About the company
Prismacolor pencils are now part of the Newell Rubbermaid company. Newell Rubbermaid acquired Sanford Brands in 1992. The Prismacolor brand has long been established in the US, since they are in available in almost every art, craft, drafting, and stationary store. Their wide availability and large selection of colors makes them the first artist quality colored pencil most US artists try. They are also very affordable. Currently they are being made in the USA and Mexico.
Primsacolor long ago set the standard for making a soft, creamy, thick cored colored pencil. It blends well and lays down color well.
However, Prismacolors are not without problems. First of all, older pencils come unsharpened, so most colored pencil artists are going to sharpen them in the nearest electric sharpener to avoid carpel tunnel. We hear a rumor that there is a pencil sharpener in the UK that works well with these, but most pencil sharpeners give this pencil a very long, sharp point, that tends to snap off when you use it. The cores break easily, and you can find pencils that are warped. So try to buy these open stock, and make sure the core is centered in the wood. Also check to make sure the pencil itself does not bend. These were long made in the US, but now are also made in Mexico.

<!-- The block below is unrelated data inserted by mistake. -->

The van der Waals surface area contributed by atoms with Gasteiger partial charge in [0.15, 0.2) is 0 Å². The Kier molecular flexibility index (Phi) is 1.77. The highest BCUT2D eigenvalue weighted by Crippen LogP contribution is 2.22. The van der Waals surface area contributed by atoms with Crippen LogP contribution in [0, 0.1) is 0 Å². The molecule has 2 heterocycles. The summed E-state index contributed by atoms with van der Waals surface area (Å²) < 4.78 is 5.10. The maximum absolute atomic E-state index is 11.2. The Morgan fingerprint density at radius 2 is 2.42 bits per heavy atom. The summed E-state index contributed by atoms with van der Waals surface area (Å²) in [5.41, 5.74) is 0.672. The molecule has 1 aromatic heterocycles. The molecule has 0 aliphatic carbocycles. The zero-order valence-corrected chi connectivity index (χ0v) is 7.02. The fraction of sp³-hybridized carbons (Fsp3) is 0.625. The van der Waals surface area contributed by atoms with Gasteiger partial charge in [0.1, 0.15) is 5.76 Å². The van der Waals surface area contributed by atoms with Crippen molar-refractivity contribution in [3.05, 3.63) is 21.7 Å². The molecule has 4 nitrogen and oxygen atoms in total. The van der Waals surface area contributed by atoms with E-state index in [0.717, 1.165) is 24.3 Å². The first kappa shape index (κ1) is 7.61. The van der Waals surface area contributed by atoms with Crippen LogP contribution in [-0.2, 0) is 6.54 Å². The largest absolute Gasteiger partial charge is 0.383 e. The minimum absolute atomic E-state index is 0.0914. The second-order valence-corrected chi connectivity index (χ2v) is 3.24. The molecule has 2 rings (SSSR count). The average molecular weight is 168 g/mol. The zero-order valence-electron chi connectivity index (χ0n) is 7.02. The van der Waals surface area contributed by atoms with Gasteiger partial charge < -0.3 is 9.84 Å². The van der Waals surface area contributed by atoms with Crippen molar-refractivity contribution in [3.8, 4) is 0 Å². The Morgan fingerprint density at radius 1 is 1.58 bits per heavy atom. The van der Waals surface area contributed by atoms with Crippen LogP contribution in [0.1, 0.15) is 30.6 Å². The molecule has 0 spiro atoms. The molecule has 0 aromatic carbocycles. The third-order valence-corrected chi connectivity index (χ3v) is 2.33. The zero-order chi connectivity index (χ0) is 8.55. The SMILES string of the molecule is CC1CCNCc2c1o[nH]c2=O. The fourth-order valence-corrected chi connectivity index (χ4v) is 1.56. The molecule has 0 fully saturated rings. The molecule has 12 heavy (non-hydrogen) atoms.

It is difficult to find lightfast ratings on their regular pencils, even on their website. The pencils have no lightfast ratings on them.
Prismacolor Premier Pencils have the largest range of colors for any colored pencil line in the USA. There are Japanese pencil lines that have more. One has 500 colors, and Mitsubishi has 240. Prismacolors are very affordable, and artists have done some fabulous work with them. Since they are wax based, they can be used on the heated board (Icarus) to blend the colors. Many people use solvents to blend them, but since solvents tend to be toxic, especially when you use them day in and day out, we would rather blend these pencils with heat.
Prismacolor Premiers are available in open stock, in boxes, and in beautiful tins. The new 150 box is very sturdy, the pencils are arranged in color order, and are now presharpened. Once opened, the top can fold back to make an easel stand that props the box up slightly. There are three layers, each with two plastic trays that lift out. The plastic trays are flimsy and you end up juggling the layers around to get to the ones that are not on top. If the top two layers were put in firm cardboard that lifted out, they would be easier to place on your desk without spilling them. The cover art is by Ester Roi, who uses her Icarus Heated Board with Prismacolors and other colored pencils.